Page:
Boing Boing: FDAAA Trials Tracker: leaderboard for pharma companies that break FDA clinical trial rules. “The US government currently requires all trials to be registered on ClinicalTrials.gov when they start — trials that aren’t reported in at their commencement are not eligible for consideration during FDA evaluation; and since ClinicalTrials.gov is public, it should be possible for the public and watchdogs to discover whether pharma companies are reporting in on all their trials. That’s where FDAAA Trials Tracker comes in: it downloads an XML dump from ClinicalTrials.gov, analyzes it, and tracks which trials are due or overdue, as well as ‘whether they have reported results in accor- dance with the law; give performance statistics for each individual trial sponsor; and calculate potential fines that could have been levied by the FDA against sponsors.'”
Emory Center for Digital Scholarship: New online portal honors African American WWI soldiers at historic Atlanta cemetery. “Oakland Cemetery is a microcosm of Atlanta history. Examining the lives of individuals buried at the downtown site provides a window onto the families, institutions, and social forces that have shaped Georgia’s capital since the cemetery opened in 1850. There are some well-known individuals buried at Oakland — author Margaret Mitchell, Mayor Maynard Jackson, golfer Bobby Jones — but most present-day Atlantans probably wouldn’t recognize the vast majority of names of the more than 70,000 people buried there. Seeking new ways to extend its educational outreach, the nonprofit Historic Oakland Foundation has partnered with the Emory Center for Digital Scholarship (ECDS) to create a prototype for an interactive online exhibition.”
Digital NC: Franklin Times now covering 1909-1944 and 1963-1972 online. “More issues of The Franklin Times, provided by our partner, Louisburg College, are now available online. The issues are from the years 1912-1944 and 1963-1972, and join previously digitized issues from 1909-1911. Established in 1870, The Franklin Times covers news in Louisburg, North Carolina, as well as statewide and national news of note.”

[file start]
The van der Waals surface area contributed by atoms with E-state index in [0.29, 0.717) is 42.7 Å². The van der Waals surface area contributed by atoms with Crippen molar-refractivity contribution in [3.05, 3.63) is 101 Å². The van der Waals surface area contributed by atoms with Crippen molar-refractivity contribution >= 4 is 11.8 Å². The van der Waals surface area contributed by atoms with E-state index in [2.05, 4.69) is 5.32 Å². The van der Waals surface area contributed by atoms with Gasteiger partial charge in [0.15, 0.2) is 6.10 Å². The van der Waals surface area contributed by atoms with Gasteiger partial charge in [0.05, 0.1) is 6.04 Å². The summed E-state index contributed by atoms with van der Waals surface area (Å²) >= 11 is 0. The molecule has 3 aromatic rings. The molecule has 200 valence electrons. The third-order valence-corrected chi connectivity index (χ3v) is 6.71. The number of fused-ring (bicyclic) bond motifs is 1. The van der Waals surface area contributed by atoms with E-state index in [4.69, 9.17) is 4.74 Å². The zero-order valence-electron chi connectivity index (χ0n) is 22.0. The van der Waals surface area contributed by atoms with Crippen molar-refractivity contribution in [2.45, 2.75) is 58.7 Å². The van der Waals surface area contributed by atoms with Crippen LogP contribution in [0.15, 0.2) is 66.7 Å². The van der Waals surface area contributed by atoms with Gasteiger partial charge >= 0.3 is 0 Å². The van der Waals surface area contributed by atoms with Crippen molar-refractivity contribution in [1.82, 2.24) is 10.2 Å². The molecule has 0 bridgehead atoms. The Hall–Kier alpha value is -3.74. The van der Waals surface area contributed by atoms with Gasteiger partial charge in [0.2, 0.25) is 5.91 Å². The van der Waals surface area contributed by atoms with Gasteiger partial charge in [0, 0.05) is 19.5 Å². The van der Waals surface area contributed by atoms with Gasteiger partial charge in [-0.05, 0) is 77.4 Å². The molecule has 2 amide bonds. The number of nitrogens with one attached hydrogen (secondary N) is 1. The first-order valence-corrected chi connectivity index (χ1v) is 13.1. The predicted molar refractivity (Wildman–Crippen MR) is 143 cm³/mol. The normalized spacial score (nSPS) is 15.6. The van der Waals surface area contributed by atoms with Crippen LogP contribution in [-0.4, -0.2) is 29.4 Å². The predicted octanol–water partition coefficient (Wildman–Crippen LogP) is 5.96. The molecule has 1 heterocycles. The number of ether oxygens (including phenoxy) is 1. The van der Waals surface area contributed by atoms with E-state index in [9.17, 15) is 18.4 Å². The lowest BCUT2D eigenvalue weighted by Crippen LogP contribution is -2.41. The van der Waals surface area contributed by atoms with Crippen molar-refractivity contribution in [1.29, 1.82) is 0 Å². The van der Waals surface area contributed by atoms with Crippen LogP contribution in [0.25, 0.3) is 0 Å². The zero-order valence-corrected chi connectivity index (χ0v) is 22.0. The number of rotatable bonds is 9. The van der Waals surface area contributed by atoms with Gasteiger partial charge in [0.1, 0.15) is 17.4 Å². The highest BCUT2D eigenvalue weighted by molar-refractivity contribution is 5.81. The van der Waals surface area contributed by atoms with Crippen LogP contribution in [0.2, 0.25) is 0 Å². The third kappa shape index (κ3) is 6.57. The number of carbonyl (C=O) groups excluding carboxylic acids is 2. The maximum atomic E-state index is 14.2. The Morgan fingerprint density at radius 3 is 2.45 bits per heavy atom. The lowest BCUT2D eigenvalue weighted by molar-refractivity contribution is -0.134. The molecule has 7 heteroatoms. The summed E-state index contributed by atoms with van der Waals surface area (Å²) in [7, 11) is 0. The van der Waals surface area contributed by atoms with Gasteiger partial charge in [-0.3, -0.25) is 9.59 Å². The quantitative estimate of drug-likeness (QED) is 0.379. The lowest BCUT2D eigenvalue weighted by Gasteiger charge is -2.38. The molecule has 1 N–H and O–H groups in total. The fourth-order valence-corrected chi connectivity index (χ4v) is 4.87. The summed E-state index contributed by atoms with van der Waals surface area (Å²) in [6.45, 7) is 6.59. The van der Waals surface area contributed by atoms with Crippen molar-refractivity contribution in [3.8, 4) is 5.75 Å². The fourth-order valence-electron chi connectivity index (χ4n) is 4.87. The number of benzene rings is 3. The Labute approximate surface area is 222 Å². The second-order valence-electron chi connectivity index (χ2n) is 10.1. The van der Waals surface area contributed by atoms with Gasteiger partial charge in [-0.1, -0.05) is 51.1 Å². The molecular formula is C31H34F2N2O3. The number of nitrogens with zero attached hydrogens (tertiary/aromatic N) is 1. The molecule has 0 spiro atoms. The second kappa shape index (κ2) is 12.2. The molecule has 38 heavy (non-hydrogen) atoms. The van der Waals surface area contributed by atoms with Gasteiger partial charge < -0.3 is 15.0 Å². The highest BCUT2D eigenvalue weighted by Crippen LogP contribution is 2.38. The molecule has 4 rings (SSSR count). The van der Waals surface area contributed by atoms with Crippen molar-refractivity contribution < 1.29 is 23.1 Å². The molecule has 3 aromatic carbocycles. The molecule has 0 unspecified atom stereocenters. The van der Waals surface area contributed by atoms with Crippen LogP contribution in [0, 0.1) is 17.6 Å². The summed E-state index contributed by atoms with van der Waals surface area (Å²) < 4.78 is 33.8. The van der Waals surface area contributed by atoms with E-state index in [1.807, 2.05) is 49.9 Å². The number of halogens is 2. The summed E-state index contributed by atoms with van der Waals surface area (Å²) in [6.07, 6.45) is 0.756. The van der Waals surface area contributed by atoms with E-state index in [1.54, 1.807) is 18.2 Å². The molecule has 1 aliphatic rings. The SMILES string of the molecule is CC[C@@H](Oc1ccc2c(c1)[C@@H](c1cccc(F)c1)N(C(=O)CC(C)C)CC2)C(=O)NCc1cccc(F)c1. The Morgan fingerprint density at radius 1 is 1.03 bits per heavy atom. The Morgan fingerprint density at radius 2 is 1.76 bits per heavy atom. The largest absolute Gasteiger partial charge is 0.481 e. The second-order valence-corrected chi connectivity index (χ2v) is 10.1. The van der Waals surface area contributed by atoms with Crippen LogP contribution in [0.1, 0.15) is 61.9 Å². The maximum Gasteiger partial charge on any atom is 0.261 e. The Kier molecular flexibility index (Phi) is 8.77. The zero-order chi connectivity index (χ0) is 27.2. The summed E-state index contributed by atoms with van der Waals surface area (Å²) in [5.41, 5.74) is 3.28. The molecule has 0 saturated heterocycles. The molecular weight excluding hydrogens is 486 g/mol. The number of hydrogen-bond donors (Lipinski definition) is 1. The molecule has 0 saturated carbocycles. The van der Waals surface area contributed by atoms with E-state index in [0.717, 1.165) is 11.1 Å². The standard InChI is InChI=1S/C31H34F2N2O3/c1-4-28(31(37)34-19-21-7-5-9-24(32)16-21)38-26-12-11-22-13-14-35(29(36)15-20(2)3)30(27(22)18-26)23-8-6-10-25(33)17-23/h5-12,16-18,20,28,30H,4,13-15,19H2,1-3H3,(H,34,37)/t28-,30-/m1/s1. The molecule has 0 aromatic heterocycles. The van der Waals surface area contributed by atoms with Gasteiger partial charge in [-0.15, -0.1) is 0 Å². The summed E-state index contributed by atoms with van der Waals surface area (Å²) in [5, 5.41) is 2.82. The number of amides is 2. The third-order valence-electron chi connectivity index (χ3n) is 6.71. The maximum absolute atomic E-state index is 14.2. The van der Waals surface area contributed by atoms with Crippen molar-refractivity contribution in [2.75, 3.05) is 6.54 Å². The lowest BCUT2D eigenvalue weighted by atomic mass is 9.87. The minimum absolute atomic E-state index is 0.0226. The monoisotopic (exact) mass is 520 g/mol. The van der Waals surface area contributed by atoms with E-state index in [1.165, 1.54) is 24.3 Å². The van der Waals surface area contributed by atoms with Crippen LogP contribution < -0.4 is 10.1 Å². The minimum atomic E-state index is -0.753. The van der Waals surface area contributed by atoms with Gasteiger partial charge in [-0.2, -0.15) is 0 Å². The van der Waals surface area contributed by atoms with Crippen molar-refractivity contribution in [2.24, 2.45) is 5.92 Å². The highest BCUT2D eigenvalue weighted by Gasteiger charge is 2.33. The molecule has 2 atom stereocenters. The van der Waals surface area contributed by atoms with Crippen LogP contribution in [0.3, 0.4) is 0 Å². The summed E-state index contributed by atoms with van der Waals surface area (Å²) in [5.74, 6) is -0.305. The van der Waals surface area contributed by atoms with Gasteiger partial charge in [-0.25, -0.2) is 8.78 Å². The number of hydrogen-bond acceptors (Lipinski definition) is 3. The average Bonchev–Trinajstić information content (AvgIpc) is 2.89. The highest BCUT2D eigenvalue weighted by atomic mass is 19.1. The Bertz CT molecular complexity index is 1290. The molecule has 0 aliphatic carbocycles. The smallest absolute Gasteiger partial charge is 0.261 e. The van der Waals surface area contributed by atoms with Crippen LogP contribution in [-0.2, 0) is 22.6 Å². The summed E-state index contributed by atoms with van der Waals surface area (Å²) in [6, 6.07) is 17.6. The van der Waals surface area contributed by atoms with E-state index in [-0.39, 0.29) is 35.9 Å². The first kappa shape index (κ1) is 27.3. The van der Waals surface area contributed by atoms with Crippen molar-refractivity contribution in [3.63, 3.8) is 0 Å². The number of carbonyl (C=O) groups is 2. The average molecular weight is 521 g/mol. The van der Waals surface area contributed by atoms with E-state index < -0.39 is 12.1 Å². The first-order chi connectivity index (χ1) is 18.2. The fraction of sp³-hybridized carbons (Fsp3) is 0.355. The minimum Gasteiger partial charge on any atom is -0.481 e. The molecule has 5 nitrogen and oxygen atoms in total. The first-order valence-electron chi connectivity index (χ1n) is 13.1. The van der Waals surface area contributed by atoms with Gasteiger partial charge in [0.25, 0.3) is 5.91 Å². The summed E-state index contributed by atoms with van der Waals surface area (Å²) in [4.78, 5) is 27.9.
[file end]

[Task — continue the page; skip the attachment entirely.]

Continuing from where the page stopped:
Mid Day: Mumbai: American Photographer Launches Crowd-Sourced Aarey Forest Image Bank. “[Craig] Boehman, an independent photographer, is the man behind Aarey Forest Image Bank. The database, which can be found on Instagram, Facebook and mainly Flickr, is meant as a crowd-sourced pool of photographs that offers vignettes of life in Aarey Milk Colony, which has become the heavily contested site between the Mumbai Metro Rail Corporation Limited (MMRC) and, those on the other side of the debate, such as environmentalists and the adivasis.” “Adivasis” is a term for indigenous people in India.
FDLP: 2016 End of Term Presidential Web Archive Now Available. “Between fall 2016 and spring 2017, End of Term (EOT) Web Archive partners conducted outreach and archiving efforts to preserve and document the U.S. Government web presence at the end of the Obama Presidential term. Due to an increased public interest in preserving U.S. Government web content and press regarding the project, the EOT Nomination Tool saw almost 11,400 nominated.”
University of Arkansas at Little Rock: UA Little Rock Class Creates Digital Archive Of Long-lost Phillips County Death Certificates. “A history class at the University of Arkansas at Little Rock has created a new digital index of Phillips County death certificates from 1917 to 1922. Dr. Brian Mitchell’s American Urban History Class created the index during the fall 2017 semester and donated the archive to the Arkansas History Commission so it can be made available for public use.”
Motherboard: ‘BuckHacker’ Search Engine Lets You Easily Dig Through Exposed Amazon Servers. “Contractors, governments, and telecom giants have all previously left data on exposed Amazon Web Services (AWS) servers, meaning anyone can access them without a username or password. Now, a search engine makes combing through leaky AWS datasets that much easier. Think of it as a barebones Google, but for info that the owners may have mistakenly published to the world.”